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The labor shortage in the supply chain and manufacturing industries has been well-documented, and increasingly as that shortage continues to grow. Corrie Banks and Kleo Landucci, executives at logistics services providing companies, can’t stress enough how they’d like to see fellow females continue to enter the supply chain workforce and break the stereotype of it being “a man’s world.”

“The supply chain has a bit of an image problem,” says Banks, Founder and President of Calgary-based Triskele Logistics. “When people think of it, they think trucking and warehouse. On the front lines, they see a need to be physically strong. They see a male-centric role. We don’t necessary think women can do things in the supply chain. We need for people to think differently.”

According to a 2012 study by Deloitte, Women comprise nearly half (46.6 percent) of the total U.S. labor force, yet just 24.8 percent of the durable goods manufacturing workforce. That disparity is much greater still at the executive level.

Due to the rapid rise of automated inventory and picking processes, warehousing floor jobs aren’t as rigorous as they used to be. Many facilities today require employees to be able to lift up to only 30 pounds. Beyond that, there are plenty of warehouse managerial positions to be filled.

“There’s a lot of management and supervisory roles,” Banks says. “Not everything is about picking in a warehouse and driving a forklift.”

Education Is Key

Both Banks and Landucci say the key to adding women to the supply chain workforce is through education — and at an early stage. Landucci argues that teaching kids the basic fundamental process of the supply chain can be instrumental.

“I think education starts very young, for girls and boys,” she says. “Teach them about what goes into it. Teaching where that toy comes from — from a container, a ship, that came to a port and sent to a facility, then to a store where it was purchased. We need to educate teens about the attractiveness of supply chain positions. Women have a terrific opportunity to become engaged.”

The Deloitte study — which surveyed more than 600 women in manufacturing across functional roles and levels — found that only 20 percent of them believe that manufacturing does a good job of promoting itself to potential female candidates. That sentiment is even stronger among women with bachelors and masters degrees.

Of those surveyed, 66 percent have more than 15 years of supply chain experience, 40 percent hold managerial or supervisory positions, and more than 80 percent have post-secondary education.

Those chart figures show a disconnect, with the study also finding that 75 percent of those surveyed saying they find a manufacturing career interesting and rewarding. That goes back to the “image problem” that Banks mentioned.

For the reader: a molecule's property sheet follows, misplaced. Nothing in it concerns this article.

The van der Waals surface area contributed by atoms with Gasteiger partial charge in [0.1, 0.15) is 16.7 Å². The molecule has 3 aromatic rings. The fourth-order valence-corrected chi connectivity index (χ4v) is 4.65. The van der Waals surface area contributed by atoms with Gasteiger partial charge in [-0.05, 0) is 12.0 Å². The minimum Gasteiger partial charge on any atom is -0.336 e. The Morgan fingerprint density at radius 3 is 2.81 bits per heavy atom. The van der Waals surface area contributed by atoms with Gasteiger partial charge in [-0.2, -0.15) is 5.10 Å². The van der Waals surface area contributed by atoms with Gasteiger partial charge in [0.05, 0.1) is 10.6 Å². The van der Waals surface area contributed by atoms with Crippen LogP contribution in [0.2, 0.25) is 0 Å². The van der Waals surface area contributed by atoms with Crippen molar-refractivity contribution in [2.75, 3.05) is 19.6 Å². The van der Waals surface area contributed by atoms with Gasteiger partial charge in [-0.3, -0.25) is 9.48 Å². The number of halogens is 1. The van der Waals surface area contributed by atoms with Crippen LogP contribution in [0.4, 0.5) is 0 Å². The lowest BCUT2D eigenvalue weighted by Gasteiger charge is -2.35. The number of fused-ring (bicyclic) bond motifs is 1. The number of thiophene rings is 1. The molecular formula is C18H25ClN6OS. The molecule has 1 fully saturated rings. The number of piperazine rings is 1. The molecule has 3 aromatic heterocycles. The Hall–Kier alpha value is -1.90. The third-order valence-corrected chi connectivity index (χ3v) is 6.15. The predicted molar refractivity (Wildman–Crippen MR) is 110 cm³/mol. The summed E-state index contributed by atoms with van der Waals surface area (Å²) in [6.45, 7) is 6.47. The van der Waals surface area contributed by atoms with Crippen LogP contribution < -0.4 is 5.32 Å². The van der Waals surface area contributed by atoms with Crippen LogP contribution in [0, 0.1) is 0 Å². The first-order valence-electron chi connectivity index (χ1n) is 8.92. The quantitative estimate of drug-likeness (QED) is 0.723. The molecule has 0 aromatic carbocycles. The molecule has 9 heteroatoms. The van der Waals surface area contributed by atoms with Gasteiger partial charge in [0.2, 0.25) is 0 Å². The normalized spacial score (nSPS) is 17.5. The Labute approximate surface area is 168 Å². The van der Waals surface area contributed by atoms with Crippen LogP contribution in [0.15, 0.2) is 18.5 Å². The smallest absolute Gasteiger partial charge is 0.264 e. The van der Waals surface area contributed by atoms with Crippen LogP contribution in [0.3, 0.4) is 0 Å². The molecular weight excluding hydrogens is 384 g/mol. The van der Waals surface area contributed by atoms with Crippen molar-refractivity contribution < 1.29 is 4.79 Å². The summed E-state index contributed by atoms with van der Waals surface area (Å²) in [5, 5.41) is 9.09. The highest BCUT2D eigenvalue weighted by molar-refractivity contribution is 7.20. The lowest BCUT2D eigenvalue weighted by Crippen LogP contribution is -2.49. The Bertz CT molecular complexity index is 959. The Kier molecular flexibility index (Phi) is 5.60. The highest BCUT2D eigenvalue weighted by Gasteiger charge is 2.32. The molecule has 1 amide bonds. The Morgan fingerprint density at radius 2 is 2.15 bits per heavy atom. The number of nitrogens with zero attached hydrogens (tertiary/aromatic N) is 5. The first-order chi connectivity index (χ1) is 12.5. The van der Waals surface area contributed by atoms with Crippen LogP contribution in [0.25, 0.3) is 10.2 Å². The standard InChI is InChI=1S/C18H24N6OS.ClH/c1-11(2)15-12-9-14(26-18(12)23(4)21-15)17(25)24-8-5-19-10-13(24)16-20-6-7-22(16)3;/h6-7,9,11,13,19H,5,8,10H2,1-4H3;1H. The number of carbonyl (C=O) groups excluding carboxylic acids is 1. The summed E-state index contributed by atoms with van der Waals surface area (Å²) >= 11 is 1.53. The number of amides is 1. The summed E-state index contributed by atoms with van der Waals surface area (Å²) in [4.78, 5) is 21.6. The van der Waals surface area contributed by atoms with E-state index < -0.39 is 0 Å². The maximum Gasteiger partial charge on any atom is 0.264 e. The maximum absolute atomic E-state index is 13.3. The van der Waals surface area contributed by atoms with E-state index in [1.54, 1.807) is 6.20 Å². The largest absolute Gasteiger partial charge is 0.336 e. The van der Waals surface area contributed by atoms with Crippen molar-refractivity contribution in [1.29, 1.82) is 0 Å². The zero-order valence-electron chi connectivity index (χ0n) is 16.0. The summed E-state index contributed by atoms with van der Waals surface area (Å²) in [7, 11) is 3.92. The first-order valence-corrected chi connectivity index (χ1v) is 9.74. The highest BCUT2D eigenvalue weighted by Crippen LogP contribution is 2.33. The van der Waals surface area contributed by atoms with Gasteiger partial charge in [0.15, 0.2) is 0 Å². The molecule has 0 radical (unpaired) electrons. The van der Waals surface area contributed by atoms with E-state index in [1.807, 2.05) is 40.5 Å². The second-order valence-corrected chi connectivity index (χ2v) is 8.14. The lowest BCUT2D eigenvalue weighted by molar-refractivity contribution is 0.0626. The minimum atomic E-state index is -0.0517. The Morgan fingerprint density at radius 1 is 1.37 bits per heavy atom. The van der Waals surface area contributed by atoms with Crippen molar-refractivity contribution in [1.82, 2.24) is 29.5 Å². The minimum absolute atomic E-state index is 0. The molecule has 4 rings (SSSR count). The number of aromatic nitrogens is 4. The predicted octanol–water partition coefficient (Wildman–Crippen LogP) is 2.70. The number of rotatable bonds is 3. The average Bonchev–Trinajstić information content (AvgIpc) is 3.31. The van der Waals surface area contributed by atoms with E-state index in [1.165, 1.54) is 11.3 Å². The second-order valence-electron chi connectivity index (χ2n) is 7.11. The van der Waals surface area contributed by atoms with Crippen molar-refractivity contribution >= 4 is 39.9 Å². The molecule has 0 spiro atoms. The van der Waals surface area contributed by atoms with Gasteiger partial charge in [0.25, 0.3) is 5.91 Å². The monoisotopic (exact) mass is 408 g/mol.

“There are unconscious biases,” Banks says. “These kinds of workplaces — we tend to go with the culture we’re comfortable with. The supply chain is dominated by men. If you’re a man and you like to play golf or other sports, you have a sort of community around those activities. They’re comfortable with that. When hiring two candidates with equal abilities and one who is a minority — woman or racial — we tend to go with what we’re comfortable with.

“What we need to do is consciously choose what makes us uncomfortable,” Banks continues. “Take the names off the resumes. If you didn’t know one was a female, there would be no bias involved.”

Associations

One clear example of the rise of women in the supply chain industry is the number of women-based supply chain associations that have formed in recent years. In 2011, Women In Manufacturing held its first annual summit, with 130 women in attendance. That number was 280 at their fourth summit, held Sept. 29-Oct. 1, 2014. In 2013, the Van Horne Institute created the Women In Supply Chain Initiative. Part of Industrial Supply Association, Women Industrial Supply Executives recently held its third annual summit last fall, and already has its fourth set for Oct. 12-14, 2015.

Outlook

While she knows the supply chain industry has a long way to go in terms of adding women to address the labor shortage, Banks has seen progress.

“When I was younger, I was often the only woman in the facility or building, or touring the railyards,” she says. “I see a lot of changes in culture. There’s movement in thinking outside-the-box, that women can do the job and are doing the job. They bring a lot to the table. There’s a shift in thinking in all levels, from front-line to executives, a shift in women thinking for themselves. Now it’s normal seeing women entering the manufacturing workforce. It’s becoming routine. A lot of barriers are being broken and reduced.”

Banks and Landucci will both speak at the Cargo Logistics Canada Conference, held Jan. 28-29 in Vancouver.

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